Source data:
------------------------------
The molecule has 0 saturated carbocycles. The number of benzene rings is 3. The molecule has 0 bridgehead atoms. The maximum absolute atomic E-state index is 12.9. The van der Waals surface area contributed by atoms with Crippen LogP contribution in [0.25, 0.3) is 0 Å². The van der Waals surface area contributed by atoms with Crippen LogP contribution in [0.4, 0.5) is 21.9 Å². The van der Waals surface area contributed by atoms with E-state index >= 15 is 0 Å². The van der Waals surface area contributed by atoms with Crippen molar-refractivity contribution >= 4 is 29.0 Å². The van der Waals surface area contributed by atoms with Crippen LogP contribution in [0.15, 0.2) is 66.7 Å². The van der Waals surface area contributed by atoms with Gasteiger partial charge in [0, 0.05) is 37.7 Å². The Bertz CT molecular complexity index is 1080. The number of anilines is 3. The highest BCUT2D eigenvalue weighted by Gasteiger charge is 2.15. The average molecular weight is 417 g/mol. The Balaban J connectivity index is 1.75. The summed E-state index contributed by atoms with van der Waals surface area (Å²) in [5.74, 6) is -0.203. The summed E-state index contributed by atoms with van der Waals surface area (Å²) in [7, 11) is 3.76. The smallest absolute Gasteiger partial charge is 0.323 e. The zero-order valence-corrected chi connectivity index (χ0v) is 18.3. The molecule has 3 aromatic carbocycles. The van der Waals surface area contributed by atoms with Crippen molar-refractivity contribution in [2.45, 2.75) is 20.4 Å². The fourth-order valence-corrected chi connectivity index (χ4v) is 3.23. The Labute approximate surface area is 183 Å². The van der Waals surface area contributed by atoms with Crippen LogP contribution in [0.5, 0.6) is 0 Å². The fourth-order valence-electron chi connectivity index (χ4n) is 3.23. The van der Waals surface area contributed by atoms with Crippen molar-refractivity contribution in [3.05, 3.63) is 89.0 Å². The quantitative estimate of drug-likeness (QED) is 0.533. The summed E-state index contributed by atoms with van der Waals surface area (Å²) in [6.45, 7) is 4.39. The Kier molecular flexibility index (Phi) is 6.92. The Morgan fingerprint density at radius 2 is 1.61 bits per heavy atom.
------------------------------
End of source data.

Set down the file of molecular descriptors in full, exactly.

The molecule has 0 saturated carbocycles. The number of benzene rings is 3. The molecule has 0 bridgehead atoms. The maximum absolute atomic E-state index is 12.9. The van der Waals surface area contributed by atoms with Crippen LogP contribution in [0.25, 0.3) is 0 Å². The van der Waals surface area contributed by atoms with Crippen LogP contribution in [0.4, 0.5) is 21.9 Å². The van der Waals surface area contributed by atoms with E-state index >= 15 is 0 Å². The van der Waals surface area contributed by atoms with Crippen molar-refractivity contribution >= 4 is 29.0 Å². The van der Waals surface area contributed by atoms with Crippen LogP contribution in [0.15, 0.2) is 66.7 Å². The van der Waals surface area contributed by atoms with Gasteiger partial charge in [0, 0.05) is 37.7 Å². The Bertz CT molecular complexity index is 1080. The number of anilines is 3. The highest BCUT2D eigenvalue weighted by Gasteiger charge is 2.15. The average molecular weight is 417 g/mol. The Balaban J connectivity index is 1.75. The summed E-state index contributed by atoms with van der Waals surface area (Å²) in [5.74, 6) is -0.203. The summed E-state index contributed by atoms with van der Waals surface area (Å²) in [7, 11) is 3.76. The smallest absolute Gasteiger partial charge is 0.323 e. The zero-order valence-corrected chi connectivity index (χ0v) is 18.3. The molecule has 3 aromatic carbocycles. The van der Waals surface area contributed by atoms with Crippen molar-refractivity contribution in [2.45, 2.75) is 20.4 Å². The fourth-order valence-corrected chi connectivity index (χ4v) is 3.23. The Labute approximate surface area is 183 Å². The van der Waals surface area contributed by atoms with Crippen LogP contribution in [0.5, 0.6) is 0 Å². The fourth-order valence-electron chi connectivity index (χ4n) is 3.23. The van der Waals surface area contributed by atoms with Crippen molar-refractivity contribution in [3.05, 3.63) is 89.0 Å². The quantitative estimate of drug-likeness (QED) is 0.533. The summed E-state index contributed by atoms with van der Waals surface area (Å²) in [6.45, 7) is 4.39. The Kier molecular flexibility index (Phi) is 6.92. The Morgan fingerprint density at radius 2 is 1.61 bits per heavy atom.